The EU Cookie Law Is FAILING

Over a year later and the EU cookie law has done nothing to improve the privacy of consumers. In this short article I look at one example of cookie abuse and their compliance with the EU cookie law.

John Lewis and The EU Cookie Law Sham

I’m against the EU cookie law. I think it’s a waste of time, it’s in the wrong place, it’s been implemented without consulting experts in the industry and it’s going to cost an insane amount of money to implement. That said, if the EU really want to go after cookie abusers then there are a few companies they’d do well to legislate against. John Lewis is a fantastic example of a website that abuses third party cookies.


In a vanilla web browser, try going to the John Lewis website, and then check out – say –, just take a look at the adverts on that page. I tried this by looking at a table in the garden furniture section of their website. Pretty much every website with adverts I went to after tried to sell me garden furniture from John Lewis.

Cookie Law Compliance

John Lewis’ attempt at EU Cookie Law compliance is to bring up a message on the first visit at the top of the page that simply says “Our website uses cookies so that you can place orders and we can provide a better service. Continue to use the site as normal if you’re happy with this, or find out how to manage cookies”.

Theoretically they’re just about compliant, but by this point they’ve already set 62 cookies from across 19 different domains. Their message makes no mention of what they use the cookies for. If you dig down into their cookie policy they do have a structured breakdown of what each cookie is for, but in vague language. I can’t be too critical though, after all the average person isn’t going to understand what a state cookie is used for.

Third Party Cookies and The EU Cookie Law

In my opinion it is the websites such as John Lewis that should be being made to disclose more information on their usage of cookies. Nobody really cares about the cookies on the John Lewis domain, it’s the cookies on the other 18 domains that worry me. If they had to obtain consent to set these cookies then the law might actually be of some use, even if it is still annoying.

It’s Not Just John Lewis

I’ve singled John Lewis out, but they’re by no means the only website doing this. The mechanism by which your browsing habits are used to tailor adverts to you on other websites is through companies such as Criteo, Affiliate Window, Google DoubleClick, YieldManager, etc. These are the companies – if anyone – that need to be cracked down on by the law, to make it easier for customers to avoid being tracked everywhere they go.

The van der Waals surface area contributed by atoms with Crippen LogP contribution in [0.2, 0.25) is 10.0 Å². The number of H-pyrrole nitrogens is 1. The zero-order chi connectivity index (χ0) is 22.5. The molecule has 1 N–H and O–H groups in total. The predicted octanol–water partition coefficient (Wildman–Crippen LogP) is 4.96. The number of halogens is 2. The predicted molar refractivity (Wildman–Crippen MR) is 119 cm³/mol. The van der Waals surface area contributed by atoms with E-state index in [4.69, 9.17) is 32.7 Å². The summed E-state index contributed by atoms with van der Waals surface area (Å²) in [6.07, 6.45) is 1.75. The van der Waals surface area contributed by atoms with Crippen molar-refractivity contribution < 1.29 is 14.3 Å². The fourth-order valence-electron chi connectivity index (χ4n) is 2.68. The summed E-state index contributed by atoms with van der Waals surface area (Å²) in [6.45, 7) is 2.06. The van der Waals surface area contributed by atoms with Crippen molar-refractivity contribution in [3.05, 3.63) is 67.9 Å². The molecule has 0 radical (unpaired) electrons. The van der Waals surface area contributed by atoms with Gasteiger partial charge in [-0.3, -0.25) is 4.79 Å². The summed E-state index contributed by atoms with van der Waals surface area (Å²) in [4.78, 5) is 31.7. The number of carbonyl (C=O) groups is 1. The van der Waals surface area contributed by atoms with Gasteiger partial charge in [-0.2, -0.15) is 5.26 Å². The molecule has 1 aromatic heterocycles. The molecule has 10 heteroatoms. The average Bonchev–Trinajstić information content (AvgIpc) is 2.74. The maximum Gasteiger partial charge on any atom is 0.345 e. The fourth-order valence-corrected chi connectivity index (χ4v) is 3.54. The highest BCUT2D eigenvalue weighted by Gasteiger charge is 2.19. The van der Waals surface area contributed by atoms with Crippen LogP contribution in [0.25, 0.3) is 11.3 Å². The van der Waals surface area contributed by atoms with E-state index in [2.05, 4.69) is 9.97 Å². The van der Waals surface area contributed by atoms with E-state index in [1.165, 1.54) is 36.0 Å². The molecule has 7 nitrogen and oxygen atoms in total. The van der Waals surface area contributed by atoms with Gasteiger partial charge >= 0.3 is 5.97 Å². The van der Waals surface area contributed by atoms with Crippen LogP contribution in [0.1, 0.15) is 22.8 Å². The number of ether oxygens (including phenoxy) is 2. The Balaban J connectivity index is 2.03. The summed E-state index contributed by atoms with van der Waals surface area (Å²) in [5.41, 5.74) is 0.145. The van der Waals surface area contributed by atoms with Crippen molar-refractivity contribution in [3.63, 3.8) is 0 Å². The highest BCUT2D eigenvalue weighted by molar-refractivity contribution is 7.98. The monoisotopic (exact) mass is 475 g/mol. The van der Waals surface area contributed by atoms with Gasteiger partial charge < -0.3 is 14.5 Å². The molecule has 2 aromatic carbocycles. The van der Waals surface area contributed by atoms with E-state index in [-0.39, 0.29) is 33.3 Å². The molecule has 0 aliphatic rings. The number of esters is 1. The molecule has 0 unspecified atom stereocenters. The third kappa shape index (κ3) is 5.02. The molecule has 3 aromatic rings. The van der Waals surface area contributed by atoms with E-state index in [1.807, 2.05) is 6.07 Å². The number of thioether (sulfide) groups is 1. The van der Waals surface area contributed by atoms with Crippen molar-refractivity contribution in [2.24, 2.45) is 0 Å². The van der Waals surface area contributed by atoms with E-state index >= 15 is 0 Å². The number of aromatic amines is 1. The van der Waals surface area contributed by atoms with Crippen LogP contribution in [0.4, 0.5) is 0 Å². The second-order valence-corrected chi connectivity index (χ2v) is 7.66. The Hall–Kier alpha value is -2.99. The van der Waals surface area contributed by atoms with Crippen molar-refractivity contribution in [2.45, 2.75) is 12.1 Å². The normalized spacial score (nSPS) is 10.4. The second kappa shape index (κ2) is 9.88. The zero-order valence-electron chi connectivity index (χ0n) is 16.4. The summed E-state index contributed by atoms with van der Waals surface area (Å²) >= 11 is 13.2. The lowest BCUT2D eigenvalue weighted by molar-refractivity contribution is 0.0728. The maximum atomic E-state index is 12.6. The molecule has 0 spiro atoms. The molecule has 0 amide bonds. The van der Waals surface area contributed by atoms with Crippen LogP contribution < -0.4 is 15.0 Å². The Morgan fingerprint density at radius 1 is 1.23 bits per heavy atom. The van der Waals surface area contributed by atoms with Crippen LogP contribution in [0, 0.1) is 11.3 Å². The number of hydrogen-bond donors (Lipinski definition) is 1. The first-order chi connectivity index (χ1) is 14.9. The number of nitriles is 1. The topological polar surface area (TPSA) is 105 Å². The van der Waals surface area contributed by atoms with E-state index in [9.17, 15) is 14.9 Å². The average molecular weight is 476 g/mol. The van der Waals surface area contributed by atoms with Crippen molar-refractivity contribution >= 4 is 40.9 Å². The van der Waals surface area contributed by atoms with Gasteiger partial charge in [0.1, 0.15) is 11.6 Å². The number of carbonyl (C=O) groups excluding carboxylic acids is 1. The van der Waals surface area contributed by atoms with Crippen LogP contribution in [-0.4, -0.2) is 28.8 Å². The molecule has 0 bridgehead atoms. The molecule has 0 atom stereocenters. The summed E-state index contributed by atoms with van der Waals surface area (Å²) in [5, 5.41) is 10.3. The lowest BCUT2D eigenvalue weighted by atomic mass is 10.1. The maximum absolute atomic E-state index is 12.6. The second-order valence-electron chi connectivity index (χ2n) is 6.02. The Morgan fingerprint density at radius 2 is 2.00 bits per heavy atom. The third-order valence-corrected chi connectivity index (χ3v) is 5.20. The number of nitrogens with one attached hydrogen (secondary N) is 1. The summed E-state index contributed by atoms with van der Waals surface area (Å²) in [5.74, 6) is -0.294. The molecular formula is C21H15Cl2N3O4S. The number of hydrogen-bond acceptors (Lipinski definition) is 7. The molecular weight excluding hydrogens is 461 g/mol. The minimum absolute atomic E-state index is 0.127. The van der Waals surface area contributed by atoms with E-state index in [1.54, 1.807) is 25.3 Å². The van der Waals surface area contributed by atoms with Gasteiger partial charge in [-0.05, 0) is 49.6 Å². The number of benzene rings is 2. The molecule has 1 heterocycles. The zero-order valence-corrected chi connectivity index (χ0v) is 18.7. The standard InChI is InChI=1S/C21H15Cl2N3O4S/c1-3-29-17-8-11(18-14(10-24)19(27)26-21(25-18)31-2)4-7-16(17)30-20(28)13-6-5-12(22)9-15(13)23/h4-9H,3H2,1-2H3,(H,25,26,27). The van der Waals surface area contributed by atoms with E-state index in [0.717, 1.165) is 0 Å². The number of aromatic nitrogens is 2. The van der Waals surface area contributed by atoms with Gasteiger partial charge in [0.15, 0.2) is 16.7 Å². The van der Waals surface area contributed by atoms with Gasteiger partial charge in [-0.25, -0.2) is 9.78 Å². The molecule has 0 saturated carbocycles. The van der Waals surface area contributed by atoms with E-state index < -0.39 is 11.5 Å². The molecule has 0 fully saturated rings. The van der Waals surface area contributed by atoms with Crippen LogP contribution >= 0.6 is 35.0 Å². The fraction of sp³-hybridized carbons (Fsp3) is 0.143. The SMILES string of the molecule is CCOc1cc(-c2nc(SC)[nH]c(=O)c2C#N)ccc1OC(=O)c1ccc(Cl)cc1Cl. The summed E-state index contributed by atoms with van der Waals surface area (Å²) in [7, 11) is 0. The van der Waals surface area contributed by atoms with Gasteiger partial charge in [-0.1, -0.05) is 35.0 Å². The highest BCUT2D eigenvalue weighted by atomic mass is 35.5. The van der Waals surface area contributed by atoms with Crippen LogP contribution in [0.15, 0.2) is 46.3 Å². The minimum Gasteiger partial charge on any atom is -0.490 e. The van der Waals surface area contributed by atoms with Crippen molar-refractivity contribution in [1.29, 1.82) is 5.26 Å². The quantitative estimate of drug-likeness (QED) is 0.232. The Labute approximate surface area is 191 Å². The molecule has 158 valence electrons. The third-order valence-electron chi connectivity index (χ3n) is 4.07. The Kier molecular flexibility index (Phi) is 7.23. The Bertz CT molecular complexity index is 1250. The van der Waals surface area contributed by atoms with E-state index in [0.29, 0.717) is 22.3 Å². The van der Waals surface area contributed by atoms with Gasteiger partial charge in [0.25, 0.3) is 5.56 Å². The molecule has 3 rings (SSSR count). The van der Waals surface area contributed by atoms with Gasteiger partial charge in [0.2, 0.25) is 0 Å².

About Matt Lowe

Matt Lowe is a WordPress web designer / developer based in Newbury, Berkshire. After 8 years of doing the nine-to-five for other companies and watching them make the same mistakes over and over he set out in business on his own, forming Squelch Design to help businesses get online and make money.

4 comments on “The EU Cookie Law Is FAILING

  1. Did that not happen because the sites you went on had Google adsense ads and it was actually google cookies measuring your previous searches and history?

    • The article isn’t about how to comply. The article is about how the EU Cookie Law fails to address the real issues; As I point out in the article a website can comply with the law whilst still abusing the use of cookies, so what’s the point in compliance? The law doesn’t work and it’s very easy to see that it doesn’t work.

      Imagine you’re going into a shop but, before you can get in, a bouncer stops you and explains the shop’s policy on data protection. They finish by explaining that by entering the shop it’s assumed you’re giving your consent to that shop using your data however they like. Now imagine it’s like that at EVERY SINGLE SHOP you visit. It’s going to make a trip down the high-street a pain in the back side, but thanks to the EU Cookie Law that’s the exact situation we are in now in Europe.

      What’s worse is the decent shops who respect your privacy are also being forced to have a bouncer, even though they’d never dream of abusing your personal data. Meanwhile the evil shops that do abuse your data appear to be just the same as the decent shops: How are you to know that shop X is going to abuse your data while shop Y won’t? Both shops have a bouncer, so they must be the same right? How does having an annoying bouncer interrupting your shopping experience in any way help the situation? It doesn’t. It’s cruft and it generates FUD.

      Your link is effectively a link to a site that provides a bouncer, a place where I can get a bouncer for my shop. It might aim to be as unintrusive as a bouncer can be: The bouncer might be well dressed, unintimidating and polite, but they’re still an ineffective solution to a perceived problem that gets in the way of your shopping.

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